Recommended reads #44


If you haven’t read it yet, Terry Wheeler’s post, “20 Years in the Professor Game: things I did right and things I did wrong.” is just so great. (I’ve been playing the game for just fifteen, but found that this really spoke to me and reflected the same things I’ve screwed up and the same things I’ve done right.) This post got a lot of attention after it came out, and rightfully so.

Piotr Naskrecki made a top-notch super-duper high quality video about the biology of human bot flies, filming the critters that he was reared out. This is the link to share with someone when you need to explain bot flies. (Of course, just because you tell students what to do with a bot fly when they get one, doesn’t mean that the’ll follow your advice.)

In public colleges, student tuition now contributes more than state funding.

Who are scientists? When we try to differentiate ourselves from those who aren’t scientists, we need to be honest and inclusive about all the different places, organizations and people that are doing good science. This is a great piece by Alex Bond.

The Royal Society drafted up a document to tell universities and PIs about how PhD students need to hear about career options while they are in grad school.

Here is a delicious and spot-on rant by Auriel Fournier: “‘At least they don’t seal the fire exits,’ Or why unpaid internships are BS.”

There was a nice article in Nature about the history of how R has evolved to become a standard statistical platform in some fields. It’s really an interesting story.

First day of class activities that promote a climate of learning.

American Naturalist has just gone double-blind! Now reviewers have to pretend that they don’t know which lab group produced the article that they’re reviewing.

Speaking while female. It’s important that men read this piece. Especially those who don’t typically care about these issues. If it helps, one of the two authors is named Adam.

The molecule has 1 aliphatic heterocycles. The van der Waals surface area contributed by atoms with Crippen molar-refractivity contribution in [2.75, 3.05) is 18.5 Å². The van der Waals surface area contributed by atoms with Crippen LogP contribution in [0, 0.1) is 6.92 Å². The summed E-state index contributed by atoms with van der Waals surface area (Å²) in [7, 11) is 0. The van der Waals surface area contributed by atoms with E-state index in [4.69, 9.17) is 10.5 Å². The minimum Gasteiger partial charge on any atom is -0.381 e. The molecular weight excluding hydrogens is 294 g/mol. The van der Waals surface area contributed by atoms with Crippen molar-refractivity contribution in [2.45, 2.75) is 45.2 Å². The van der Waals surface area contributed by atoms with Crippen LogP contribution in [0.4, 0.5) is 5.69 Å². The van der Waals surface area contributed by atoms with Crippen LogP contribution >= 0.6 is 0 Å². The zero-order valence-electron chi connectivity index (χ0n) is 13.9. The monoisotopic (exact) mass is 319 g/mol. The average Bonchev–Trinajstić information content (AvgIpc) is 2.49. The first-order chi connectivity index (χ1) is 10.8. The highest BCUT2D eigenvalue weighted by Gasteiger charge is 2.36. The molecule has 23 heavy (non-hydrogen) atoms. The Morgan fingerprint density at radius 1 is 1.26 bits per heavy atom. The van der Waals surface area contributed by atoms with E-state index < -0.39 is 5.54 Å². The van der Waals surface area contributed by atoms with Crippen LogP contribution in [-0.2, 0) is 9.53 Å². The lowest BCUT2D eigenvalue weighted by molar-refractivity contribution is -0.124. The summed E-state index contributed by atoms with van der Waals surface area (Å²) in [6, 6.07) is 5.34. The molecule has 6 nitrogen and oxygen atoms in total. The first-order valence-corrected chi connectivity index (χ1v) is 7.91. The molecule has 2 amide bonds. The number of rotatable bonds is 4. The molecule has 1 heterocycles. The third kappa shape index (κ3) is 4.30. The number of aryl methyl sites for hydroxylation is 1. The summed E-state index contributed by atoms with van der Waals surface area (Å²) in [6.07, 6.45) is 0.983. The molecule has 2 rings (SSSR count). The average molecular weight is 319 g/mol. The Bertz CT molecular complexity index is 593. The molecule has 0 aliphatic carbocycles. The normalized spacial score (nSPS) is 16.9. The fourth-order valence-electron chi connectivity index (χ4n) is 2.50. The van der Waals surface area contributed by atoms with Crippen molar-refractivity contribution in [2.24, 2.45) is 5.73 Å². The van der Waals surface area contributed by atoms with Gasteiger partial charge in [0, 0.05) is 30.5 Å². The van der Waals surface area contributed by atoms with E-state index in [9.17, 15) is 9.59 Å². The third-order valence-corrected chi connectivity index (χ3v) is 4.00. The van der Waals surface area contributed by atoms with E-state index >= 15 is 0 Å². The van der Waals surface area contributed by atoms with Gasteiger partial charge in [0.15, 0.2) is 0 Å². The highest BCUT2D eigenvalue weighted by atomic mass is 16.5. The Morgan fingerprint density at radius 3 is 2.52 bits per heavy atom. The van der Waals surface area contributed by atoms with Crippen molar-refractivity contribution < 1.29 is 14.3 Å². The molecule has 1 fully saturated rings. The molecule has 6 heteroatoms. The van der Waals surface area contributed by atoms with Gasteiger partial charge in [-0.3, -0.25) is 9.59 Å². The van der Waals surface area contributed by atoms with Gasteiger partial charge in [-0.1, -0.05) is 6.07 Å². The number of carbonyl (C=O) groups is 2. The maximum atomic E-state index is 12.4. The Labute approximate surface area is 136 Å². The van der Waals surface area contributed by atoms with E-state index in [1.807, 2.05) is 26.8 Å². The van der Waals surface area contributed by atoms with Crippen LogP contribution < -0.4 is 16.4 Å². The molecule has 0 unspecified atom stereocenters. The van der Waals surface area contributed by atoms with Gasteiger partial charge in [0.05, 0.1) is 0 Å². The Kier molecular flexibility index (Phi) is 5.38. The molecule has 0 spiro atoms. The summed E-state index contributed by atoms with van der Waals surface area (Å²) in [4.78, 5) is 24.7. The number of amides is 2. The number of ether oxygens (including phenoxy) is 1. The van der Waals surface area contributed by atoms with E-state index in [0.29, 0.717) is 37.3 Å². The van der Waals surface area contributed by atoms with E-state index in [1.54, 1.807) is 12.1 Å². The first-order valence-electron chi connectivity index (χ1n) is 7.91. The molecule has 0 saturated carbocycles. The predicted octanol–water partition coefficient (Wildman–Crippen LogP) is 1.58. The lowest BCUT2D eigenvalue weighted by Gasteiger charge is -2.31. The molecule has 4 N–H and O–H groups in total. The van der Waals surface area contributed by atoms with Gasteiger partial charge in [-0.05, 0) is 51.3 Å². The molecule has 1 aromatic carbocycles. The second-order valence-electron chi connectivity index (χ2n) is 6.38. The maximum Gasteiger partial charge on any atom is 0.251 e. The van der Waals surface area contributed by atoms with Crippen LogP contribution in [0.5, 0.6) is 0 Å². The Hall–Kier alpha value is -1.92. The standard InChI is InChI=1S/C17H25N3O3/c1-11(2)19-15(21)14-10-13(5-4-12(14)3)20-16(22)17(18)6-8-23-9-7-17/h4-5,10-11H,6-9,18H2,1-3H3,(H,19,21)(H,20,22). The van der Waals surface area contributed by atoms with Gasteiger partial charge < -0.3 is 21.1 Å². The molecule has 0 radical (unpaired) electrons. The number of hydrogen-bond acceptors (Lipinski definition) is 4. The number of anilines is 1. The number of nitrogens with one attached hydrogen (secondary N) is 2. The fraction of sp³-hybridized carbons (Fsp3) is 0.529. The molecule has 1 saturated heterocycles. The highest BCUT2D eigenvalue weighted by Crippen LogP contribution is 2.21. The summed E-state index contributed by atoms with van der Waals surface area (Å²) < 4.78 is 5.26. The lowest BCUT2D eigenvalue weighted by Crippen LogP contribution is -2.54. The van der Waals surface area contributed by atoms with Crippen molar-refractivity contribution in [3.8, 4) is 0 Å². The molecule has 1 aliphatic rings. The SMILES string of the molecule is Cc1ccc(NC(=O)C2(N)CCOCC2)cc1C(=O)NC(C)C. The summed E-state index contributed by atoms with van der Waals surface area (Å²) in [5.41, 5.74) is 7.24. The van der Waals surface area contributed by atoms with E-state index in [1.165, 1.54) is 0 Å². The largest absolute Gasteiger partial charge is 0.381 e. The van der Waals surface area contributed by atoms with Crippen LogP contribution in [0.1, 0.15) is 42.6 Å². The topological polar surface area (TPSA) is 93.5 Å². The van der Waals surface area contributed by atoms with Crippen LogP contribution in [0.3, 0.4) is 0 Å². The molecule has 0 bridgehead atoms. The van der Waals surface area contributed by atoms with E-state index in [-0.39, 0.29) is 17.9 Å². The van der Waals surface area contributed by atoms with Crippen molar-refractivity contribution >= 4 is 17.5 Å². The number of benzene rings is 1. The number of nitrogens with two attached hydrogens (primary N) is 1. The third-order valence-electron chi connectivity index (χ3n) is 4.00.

California condors that have been introduced into the wild don’t get much privacy from the researchers constantly keeping tabs on them. Except, apparently, for this pair of birds that had a baby and raised it for nine months without any notice.

The Royal British Columbia Museum might not be hiring a new curator for their mighty nice and important entomology collection. Let’s hope they maintain this position, and give them some encouragement.

Buy some nice, and quite reasonably priced, paintings that were made by ants. And this is how they were made.

Are Black Colleges Boosting Minority Representation in the Sciences? This article in The Atlantic explains how under-resourced and under appreciated campuses are pulling the heavy weight in training the next generation of scientists. And they’re doing it by being collaborative.

This article in The Economist explains how World War II changed the field of statistics, and how statistics changed the war. Fascinating.

Here is a blog post that claims to have a list of the best research articles about the science of teaching and learning. I’m not in a position to decide whether that’s true.

A fun post by Meg Duffy about teaching ecology with Pablo Escobar’s hippos. And a nice illustration about how our lessons are taste the best when seasoned with current events.

Andrew Hendry wrote a great How To Do Statistics post. It’s full of all of the good opinions, at least in my book.

Maya Lin — who is famous for designing the breathstopping memorial to the Vietnam War in Washington, DC — has designed a memorial for all of the organisms that we have lost. What is missing.

Here’s an informative and example-laden post about how Undergraduate Journals Are a Good Thing. I’m not sure I agree, but this is still interesting reading. (I have a long list of posts that I haven’t yet written, and one of those is about how I think undergraduate journals might not be doing much good at all, or that the not-good outweighs the good.)